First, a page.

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History of Diamonds

The word ‘diamond’ derives from the ancient Greek word ‘adamas’, meaning invincible. Diamonds have been treasured as gems since their use as religious icons in India about 2,500 years ago. The popularity of diamonds increased in the 19th century because of improved cutting and polishing techniques. Today, diamonds are judged and classified by the "four Cs": carat, clarity, colour, and cut.

Most natural diamonds originate from central and southern Africa, although significant sources of the mineral have been discovered in Canada, Russia, Brazil, and Australia.

The hardest diamonds in the world are diamonds from the New England area in New South Wales, Australia. These diamonds are generally small, perfect to semi perfect octahedral and are used to polish other diamonds.

Record-holding diamonds

The Cullinan Diamond, owned by Queen Elizabeth II, was the largest gem-quality rough diamond ever found (1905), at 3,106.75 carats.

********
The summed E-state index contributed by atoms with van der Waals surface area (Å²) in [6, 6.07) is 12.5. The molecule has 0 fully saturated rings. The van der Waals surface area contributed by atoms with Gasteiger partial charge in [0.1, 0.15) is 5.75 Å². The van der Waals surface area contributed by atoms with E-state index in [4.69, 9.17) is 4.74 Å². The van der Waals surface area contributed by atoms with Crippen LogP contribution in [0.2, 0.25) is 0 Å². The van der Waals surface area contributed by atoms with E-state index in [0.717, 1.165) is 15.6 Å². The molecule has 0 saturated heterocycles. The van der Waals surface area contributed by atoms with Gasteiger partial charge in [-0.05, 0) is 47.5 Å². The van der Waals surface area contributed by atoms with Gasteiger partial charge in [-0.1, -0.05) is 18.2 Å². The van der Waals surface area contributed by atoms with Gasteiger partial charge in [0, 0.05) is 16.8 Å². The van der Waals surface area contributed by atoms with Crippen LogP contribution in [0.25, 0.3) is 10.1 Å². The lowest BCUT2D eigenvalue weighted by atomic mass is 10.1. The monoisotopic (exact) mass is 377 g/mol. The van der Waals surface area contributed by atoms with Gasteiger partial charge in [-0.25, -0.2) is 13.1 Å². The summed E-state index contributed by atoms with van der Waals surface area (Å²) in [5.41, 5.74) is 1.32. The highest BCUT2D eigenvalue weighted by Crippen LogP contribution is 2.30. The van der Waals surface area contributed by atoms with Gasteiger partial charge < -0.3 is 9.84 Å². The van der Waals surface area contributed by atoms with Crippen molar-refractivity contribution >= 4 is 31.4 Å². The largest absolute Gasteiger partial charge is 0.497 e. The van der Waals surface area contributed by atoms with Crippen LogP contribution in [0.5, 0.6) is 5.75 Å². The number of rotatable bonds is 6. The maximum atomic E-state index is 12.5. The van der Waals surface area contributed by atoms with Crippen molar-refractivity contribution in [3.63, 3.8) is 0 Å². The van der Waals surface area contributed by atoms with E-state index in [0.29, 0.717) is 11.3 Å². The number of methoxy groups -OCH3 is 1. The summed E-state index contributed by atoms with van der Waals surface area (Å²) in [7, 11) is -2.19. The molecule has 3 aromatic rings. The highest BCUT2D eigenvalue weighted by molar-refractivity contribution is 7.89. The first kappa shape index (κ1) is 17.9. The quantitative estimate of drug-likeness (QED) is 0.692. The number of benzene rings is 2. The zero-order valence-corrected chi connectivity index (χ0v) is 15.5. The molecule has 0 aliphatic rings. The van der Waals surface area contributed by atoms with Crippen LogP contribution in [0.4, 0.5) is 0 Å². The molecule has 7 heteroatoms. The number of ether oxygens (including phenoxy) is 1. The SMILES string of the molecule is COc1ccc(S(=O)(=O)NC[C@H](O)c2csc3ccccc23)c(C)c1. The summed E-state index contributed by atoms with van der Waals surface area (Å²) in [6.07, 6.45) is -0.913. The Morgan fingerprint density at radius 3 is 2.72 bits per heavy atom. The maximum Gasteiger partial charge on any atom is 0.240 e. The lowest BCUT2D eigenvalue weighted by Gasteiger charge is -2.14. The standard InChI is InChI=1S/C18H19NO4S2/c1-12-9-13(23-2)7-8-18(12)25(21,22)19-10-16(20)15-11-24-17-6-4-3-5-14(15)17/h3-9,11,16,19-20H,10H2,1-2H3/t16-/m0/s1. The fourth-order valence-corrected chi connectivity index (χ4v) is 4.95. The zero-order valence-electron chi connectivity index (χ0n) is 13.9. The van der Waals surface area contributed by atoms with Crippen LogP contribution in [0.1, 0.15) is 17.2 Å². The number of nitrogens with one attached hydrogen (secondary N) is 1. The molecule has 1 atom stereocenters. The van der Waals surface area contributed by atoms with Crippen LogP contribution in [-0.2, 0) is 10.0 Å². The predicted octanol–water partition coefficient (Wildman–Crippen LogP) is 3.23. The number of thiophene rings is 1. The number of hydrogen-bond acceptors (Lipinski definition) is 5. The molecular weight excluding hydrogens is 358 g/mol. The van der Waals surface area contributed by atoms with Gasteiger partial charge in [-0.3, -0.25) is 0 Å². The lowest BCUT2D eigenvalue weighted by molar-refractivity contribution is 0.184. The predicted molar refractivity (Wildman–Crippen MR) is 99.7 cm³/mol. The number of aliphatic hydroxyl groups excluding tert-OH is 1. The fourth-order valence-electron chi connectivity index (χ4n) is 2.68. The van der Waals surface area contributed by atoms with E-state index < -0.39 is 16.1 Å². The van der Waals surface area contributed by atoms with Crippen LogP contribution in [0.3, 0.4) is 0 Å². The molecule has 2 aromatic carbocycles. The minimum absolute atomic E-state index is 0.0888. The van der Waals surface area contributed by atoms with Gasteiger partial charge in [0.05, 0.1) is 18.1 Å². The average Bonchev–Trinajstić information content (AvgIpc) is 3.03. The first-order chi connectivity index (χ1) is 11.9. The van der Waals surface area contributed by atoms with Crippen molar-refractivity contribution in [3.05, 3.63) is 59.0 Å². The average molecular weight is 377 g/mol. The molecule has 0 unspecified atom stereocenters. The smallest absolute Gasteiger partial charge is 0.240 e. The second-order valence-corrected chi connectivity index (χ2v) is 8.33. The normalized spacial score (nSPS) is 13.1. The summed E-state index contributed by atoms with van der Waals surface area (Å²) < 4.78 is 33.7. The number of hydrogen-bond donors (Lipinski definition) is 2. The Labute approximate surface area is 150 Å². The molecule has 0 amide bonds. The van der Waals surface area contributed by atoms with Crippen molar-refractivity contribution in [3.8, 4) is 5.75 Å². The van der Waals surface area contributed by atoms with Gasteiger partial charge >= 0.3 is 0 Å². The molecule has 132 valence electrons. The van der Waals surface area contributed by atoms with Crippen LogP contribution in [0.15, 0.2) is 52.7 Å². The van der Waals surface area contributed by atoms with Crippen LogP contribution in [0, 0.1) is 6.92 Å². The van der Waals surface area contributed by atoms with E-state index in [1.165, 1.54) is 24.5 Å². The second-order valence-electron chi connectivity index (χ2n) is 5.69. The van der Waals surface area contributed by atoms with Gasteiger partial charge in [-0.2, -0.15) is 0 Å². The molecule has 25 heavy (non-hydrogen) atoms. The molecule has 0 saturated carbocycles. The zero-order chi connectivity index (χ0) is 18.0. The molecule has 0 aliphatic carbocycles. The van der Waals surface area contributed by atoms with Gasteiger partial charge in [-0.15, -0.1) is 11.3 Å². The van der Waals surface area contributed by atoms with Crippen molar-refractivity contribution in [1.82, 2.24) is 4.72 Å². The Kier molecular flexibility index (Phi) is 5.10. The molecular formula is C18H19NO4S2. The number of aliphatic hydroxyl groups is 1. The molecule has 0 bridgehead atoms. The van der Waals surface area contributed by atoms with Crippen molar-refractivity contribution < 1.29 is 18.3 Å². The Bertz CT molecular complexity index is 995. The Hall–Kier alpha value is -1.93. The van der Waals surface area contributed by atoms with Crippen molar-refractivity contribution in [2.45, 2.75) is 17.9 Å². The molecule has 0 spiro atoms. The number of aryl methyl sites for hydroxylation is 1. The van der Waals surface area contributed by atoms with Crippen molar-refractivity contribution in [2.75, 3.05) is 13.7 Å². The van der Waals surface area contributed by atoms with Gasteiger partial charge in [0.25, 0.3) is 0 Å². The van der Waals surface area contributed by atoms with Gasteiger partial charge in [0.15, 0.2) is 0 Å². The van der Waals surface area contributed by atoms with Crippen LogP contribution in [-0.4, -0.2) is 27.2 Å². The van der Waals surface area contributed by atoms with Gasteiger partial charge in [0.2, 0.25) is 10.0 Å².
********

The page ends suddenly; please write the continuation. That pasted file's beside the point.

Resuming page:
One of the diamonds cut from it, Cullinan I or the Great Star of Africa, was formerly the largest cut diamond at 530.2 carats, but that title has been taken by the Golden Jubilee (1985), a 545.67 carat yellow-brown diamond.

The largest flawless and colourless (grade D) diamond is the Centenary Diamond which weighs 273.85 carats. The Millennium Star is the second largest (1990) at 203.04 carats.

International Diamond Laboratories Gemological Institute of America European Gemological Laboratory and College of Gemology Finance Available


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